Greater Cincinnati has needed a truly regional approach to public transit for a long time. Well, we need a regional approach to a lot of things, but transit is a good place to start.
Cincinnati's bus system, Metro, is run by the Southwest Ohio Regional Transit Authority (SORTA), which is run by a nine-member appointed board. Hamilton County picks five of the board members, while the city of Cincinnati is responsible for the other four.
Metro gets roughly half of its annual operating funds from a portion of Cincinnati's earnings tax, which is paid by everyone who works or lives in the city. The rest of the system's income is from fares and federal funds.
So the city of Cincinnati is the only local government to fund the bus system, while it's in the minority on the board that decides how to spend the money. It's easy to see why council members want to change the rules.
It's also easy to see why Hamilton County officials would balk at such a change -- they run the system but don't have to foot the bills -- and why outlying counties might not be interested in contributing funds they currently don't have to
But what's easiest to see is the brightly lit sign you'll encounter at almost every major intersection in the area: "Regular, $4.14."
Skyrocketing gas prices have forced everyone to confront the uncomfortable reality -- call it the inconvenient truth -- that our car-based culture is in jeopardy. It's finally dawned on people that more interstate lanes, wider streets and additional highway interchanges aren't the only answers anymore.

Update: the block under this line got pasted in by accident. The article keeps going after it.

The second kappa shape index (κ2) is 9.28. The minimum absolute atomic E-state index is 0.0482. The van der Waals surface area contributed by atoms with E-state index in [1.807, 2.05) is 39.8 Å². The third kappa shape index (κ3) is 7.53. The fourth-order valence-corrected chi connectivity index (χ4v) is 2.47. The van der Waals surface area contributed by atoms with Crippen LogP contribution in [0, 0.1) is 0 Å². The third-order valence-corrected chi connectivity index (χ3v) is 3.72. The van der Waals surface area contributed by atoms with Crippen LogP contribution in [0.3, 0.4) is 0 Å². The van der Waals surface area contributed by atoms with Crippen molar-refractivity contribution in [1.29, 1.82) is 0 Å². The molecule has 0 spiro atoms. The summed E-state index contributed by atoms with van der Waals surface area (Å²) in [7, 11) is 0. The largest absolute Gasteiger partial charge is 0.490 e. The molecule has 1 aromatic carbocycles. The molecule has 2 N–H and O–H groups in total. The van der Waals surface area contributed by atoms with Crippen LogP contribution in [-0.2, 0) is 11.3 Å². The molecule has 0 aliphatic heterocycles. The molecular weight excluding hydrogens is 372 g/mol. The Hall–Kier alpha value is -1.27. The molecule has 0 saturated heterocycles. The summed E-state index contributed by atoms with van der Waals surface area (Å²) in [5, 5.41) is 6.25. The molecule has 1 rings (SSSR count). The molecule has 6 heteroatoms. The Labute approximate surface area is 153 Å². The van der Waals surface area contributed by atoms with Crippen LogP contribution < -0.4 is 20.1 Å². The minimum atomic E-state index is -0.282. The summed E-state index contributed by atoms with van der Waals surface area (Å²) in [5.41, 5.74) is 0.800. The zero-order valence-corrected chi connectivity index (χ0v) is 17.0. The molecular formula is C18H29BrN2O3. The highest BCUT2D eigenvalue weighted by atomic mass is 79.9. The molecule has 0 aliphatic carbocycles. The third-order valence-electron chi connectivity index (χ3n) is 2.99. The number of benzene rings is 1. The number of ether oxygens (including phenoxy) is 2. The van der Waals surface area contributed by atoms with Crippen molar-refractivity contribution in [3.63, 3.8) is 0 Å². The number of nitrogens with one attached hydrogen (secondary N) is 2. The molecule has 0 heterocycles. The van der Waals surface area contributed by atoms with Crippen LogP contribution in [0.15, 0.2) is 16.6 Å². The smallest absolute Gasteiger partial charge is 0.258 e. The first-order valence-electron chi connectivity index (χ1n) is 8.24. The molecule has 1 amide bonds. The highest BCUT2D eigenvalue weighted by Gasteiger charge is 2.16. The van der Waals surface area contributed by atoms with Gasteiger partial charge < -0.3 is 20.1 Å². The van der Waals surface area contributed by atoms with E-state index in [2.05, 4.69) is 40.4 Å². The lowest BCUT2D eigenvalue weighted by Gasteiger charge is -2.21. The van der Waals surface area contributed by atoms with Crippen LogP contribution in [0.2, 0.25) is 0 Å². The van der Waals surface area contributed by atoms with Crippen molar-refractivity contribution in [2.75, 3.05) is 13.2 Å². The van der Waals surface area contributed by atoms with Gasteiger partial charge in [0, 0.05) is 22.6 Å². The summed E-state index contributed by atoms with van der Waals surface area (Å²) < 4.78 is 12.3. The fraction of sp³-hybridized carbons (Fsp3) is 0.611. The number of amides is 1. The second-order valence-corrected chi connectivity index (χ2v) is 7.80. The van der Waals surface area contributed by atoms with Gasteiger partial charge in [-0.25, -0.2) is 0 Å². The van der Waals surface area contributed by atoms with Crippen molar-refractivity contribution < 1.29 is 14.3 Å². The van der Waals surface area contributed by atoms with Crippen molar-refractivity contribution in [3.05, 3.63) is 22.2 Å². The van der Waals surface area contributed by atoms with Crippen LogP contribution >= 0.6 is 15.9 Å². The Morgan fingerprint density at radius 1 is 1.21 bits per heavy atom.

Of course, some people saw this problem coming a ways back and proposed an integrated public transit system for the region. Called MetroMoves, the 2002 plan included light rail lines in all directions, including into Northern Kentucky, and crosstown bus lines that intersected the rail system and other bus lines at neighborhood transit hubs.
The idea was to begin to build a Greater Cincinnati in which you could live, work and play without a car if you wished. It was an ambitious plan that would have cost $2.6 billion and taken 20 or more years to complete.
A half-cent sales tax for Hamilton County was proposed to pay for the transit system, but voters rejected it. After the defeat, local transportation guru John Schneider wistfully called MetroMoves "a solution looking for a problem."
With gas at $1.40 a gallon in the summer of 2002, local voters didn't think an integrated transit system was needed here. Political leaders weren't ready to lead on the issue when there were so few who wanted to follow.
Council members are ready to lead now, and Cincinnatians are looking for alternatives to $75 fill-ups at the gas pump. The streetcar plan is a good appetizer for a comprehensive public transit approach, with a city-led bus system the meat and potatoes. Let's dig in.
Contact John Fox: firstname.lastname@example.org